It’s used in the different films from the series (many movies about the same characters) and is also used in hundreds of movies today. Whenever someone is leaving a place and will come back later, they will say this dramatically in the actor’s voice to be funny.
A: “Can you go to the store and buy some chips?”
B: “Sure…I’ll be back!”
4. “Say hello to my li’l friend!” – Scarface
The full quote is, “You wanna play rough? Okay. Say hello to my li’l friend!”
In the movie “Scarface,” Al Pacino plays the main character who says this before pulling out a missile launcher (a very large gun) and shooting the people.
This quote is used for so many things, basically at times when you show someone something that you’re hiding. A gun, a puppy, an action figure, etc. (It’s also sometimes used as a sexual reference, so be careful!)
A: “Is that a Chihuahua?”
B: “Say hello to my li’l friend!”
5. “Life is like a box of chocolates” – Forrest Gump
In another classic movie starring (the main actor) Tom Hanks there are many quotes. This one—along with “Run, Forrest, run!”—is the most popular.
This phrase continues on to say, “You never know what you’re gonna get.” Back when this film was made, stores sold boxes of chocolates with no labels for the flavors, so you wouldn’t know what kind of chocolates you were eating. The meaning of this quote is that life is unpredictable and you don’t know what will happen, which is a theme in the movie.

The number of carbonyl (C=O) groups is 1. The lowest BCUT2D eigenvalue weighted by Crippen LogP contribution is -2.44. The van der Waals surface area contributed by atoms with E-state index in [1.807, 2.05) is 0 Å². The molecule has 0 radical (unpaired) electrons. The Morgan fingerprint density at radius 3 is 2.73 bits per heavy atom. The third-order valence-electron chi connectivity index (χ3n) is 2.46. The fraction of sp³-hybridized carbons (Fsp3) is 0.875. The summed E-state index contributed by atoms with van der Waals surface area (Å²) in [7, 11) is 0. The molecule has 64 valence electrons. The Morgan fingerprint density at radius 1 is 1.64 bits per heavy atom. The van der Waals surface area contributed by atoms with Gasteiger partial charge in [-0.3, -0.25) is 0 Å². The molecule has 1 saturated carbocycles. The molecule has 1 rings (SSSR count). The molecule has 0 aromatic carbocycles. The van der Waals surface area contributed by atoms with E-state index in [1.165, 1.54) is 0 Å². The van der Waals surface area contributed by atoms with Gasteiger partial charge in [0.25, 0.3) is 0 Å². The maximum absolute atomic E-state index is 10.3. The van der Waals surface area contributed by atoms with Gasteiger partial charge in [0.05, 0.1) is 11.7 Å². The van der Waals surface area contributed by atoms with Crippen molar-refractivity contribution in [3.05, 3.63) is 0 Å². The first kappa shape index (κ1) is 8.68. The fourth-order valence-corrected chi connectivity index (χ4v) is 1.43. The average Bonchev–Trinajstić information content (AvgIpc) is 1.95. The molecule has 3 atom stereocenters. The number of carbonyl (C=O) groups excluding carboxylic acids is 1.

People may use this when eating chocolate, or they may change the quote to be clever, or just use it properly when something unexpected happens.
A: “Life is like a box of chocolates.”
B: “You say that every time I buy you these…”
6. “We’re not in Kansas anymore” – The Wizard of Oz
In the original “The Wizard of Oz” movie with Judy Garland, Dorothy says this to her dog after they are carried from Kansas, U.S.A to the Land of Oz by a tornado.
The full line is, “Toto, I’ve a feeling we’re not in Kansas anymore.”
This is used when people go to any new place that is strange or unexpected. For example, if you and your friend go to a bar, and all the people there are dressed up in crazy costumes, you could try this one.
A: “This club looks like a vampire house…”
B: “I have a feeling we’re not in Kansas anymore…”
7. “The name’s Bond. James Bond” – The James Bond Series
In the many, many James Bond films that have come out over time, this line is used in almost all of them.